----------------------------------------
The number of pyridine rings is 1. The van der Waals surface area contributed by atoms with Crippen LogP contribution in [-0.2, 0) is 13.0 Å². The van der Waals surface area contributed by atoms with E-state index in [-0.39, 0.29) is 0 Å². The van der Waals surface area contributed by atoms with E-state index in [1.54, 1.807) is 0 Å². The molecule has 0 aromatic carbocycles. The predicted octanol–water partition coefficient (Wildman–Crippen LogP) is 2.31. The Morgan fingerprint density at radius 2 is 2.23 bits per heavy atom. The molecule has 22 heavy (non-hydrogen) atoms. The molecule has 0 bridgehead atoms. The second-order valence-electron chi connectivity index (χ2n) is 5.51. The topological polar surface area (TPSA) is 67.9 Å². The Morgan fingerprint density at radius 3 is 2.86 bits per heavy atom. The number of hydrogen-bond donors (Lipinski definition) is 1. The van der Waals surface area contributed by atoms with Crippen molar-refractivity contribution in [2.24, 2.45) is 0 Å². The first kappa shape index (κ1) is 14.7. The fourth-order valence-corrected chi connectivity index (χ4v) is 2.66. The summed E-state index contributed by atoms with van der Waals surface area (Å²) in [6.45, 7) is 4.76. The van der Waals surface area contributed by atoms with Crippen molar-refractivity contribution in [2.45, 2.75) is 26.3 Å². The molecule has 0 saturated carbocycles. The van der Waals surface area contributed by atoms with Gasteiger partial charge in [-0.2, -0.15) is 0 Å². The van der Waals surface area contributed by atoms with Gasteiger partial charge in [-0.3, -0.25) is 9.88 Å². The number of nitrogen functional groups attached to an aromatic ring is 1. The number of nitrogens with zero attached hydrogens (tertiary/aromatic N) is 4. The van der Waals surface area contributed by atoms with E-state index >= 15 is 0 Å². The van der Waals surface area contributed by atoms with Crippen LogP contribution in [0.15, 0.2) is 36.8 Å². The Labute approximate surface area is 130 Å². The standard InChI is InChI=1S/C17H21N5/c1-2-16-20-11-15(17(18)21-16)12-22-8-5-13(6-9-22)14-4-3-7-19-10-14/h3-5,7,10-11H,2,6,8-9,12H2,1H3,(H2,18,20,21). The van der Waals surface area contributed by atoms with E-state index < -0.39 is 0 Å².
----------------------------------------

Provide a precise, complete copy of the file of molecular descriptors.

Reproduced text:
The number of pyridine rings is 1. The van der Waals surface area contributed by atoms with Crippen LogP contribution in [-0.2, 0) is 13.0 Å². The van der Waals surface area contributed by atoms with E-state index in [-0.39, 0.29) is 0 Å². The van der Waals surface area contributed by atoms with E-state index in [1.54, 1.807) is 0 Å². The molecule has 0 aromatic carbocycles. The predicted octanol–water partition coefficient (Wildman–Crippen LogP) is 2.31. The Morgan fingerprint density at radius 2 is 2.23 bits per heavy atom. The molecule has 22 heavy (non-hydrogen) atoms. The molecule has 0 bridgehead atoms. The second-order valence-electron chi connectivity index (χ2n) is 5.51. The topological polar surface area (TPSA) is 67.9 Å². The Morgan fingerprint density at radius 3 is 2.86 bits per heavy atom. The number of hydrogen-bond donors (Lipinski definition) is 1. The van der Waals surface area contributed by atoms with Crippen molar-refractivity contribution in [2.24, 2.45) is 0 Å². The first kappa shape index (κ1) is 14.7. The fourth-order valence-corrected chi connectivity index (χ4v) is 2.66. The summed E-state index contributed by atoms with van der Waals surface area (Å²) in [6.45, 7) is 4.76. The van der Waals surface area contributed by atoms with Crippen molar-refractivity contribution in [2.45, 2.75) is 26.3 Å². The molecule has 0 saturated carbocycles. The van der Waals surface area contributed by atoms with Gasteiger partial charge in [-0.2, -0.15) is 0 Å². The van der Waals surface area contributed by atoms with Gasteiger partial charge in [-0.3, -0.25) is 9.88 Å². The number of nitrogen functional groups attached to an aromatic ring is 1. The number of nitrogens with zero attached hydrogens (tertiary/aromatic N) is 4. The van der Waals surface area contributed by atoms with E-state index >= 15 is 0 Å². The van der Waals surface area contributed by atoms with Crippen LogP contribution in [0.15, 0.2) is 36.8 Å². The Labute approximate surface area is 130 Å². The standard InChI is InChI=1S/C17H21N5/c1-2-16-20-11-15(17(18)21-16)12-22-8-5-13(6-9-22)14-4-3-7-19-10-14/h3-5,7,10-11H,2,6,8-9,12H2,1H3,(H2,18,20,21). The van der Waals surface area contributed by atoms with E-state index < -0.39 is 0 Å².